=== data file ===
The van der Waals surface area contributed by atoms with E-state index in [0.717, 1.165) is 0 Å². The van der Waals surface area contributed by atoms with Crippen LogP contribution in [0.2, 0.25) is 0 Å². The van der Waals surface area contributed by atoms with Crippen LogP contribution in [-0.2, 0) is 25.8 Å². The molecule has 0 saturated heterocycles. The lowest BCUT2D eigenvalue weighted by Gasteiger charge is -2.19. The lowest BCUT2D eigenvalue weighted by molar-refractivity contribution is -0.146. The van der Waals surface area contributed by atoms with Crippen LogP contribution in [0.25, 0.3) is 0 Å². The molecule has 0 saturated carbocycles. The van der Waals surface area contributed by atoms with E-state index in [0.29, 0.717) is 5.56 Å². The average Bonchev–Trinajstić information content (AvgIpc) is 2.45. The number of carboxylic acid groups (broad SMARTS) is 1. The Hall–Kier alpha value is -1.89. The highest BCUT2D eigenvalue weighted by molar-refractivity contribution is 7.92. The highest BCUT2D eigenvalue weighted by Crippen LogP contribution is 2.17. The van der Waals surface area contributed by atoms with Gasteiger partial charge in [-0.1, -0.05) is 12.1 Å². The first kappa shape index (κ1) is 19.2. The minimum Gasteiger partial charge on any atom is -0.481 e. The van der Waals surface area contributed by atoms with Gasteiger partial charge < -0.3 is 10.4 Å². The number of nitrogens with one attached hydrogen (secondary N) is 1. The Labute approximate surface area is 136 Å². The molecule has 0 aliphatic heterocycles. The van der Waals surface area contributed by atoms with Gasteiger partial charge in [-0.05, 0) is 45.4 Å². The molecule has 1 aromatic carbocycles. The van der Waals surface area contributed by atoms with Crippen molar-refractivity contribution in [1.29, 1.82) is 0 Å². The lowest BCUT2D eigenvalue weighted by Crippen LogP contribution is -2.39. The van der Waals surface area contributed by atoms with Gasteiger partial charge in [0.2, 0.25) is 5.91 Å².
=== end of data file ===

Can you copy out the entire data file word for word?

The van der Waals surface area contributed by atoms with E-state index in [0.717, 1.165) is 0 Å². The van der Waals surface area contributed by atoms with Crippen LogP contribution in [0.2, 0.25) is 0 Å². The van der Waals surface area contributed by atoms with Crippen LogP contribution in [-0.2, 0) is 25.8 Å². The molecule has 0 saturated heterocycles. The lowest BCUT2D eigenvalue weighted by Gasteiger charge is -2.19. The lowest BCUT2D eigenvalue weighted by molar-refractivity contribution is -0.146. The van der Waals surface area contributed by atoms with Crippen LogP contribution in [0.25, 0.3) is 0 Å². The molecule has 0 saturated carbocycles. The van der Waals surface area contributed by atoms with E-state index in [0.29, 0.717) is 5.56 Å². The average Bonchev–Trinajstić information content (AvgIpc) is 2.45. The number of carboxylic acid groups (broad SMARTS) is 1. The Hall–Kier alpha value is -1.89. The highest BCUT2D eigenvalue weighted by molar-refractivity contribution is 7.92. The highest BCUT2D eigenvalue weighted by Crippen LogP contribution is 2.17. The van der Waals surface area contributed by atoms with Gasteiger partial charge in [-0.1, -0.05) is 12.1 Å². The first kappa shape index (κ1) is 19.2. The minimum Gasteiger partial charge on any atom is -0.481 e. The van der Waals surface area contributed by atoms with Gasteiger partial charge < -0.3 is 10.4 Å². The number of nitrogens with one attached hydrogen (secondary N) is 1. The Labute approximate surface area is 136 Å². The molecule has 0 aliphatic heterocycles. The van der Waals surface area contributed by atoms with Gasteiger partial charge in [-0.05, 0) is 45.4 Å². The molecule has 1 aromatic carbocycles. The van der Waals surface area contributed by atoms with Crippen molar-refractivity contribution in [1.29, 1.82) is 0 Å². The lowest BCUT2D eigenvalue weighted by Crippen LogP contribution is -2.39. The van der Waals surface area contributed by atoms with Gasteiger partial charge in [0.2, 0.25) is 5.91 Å².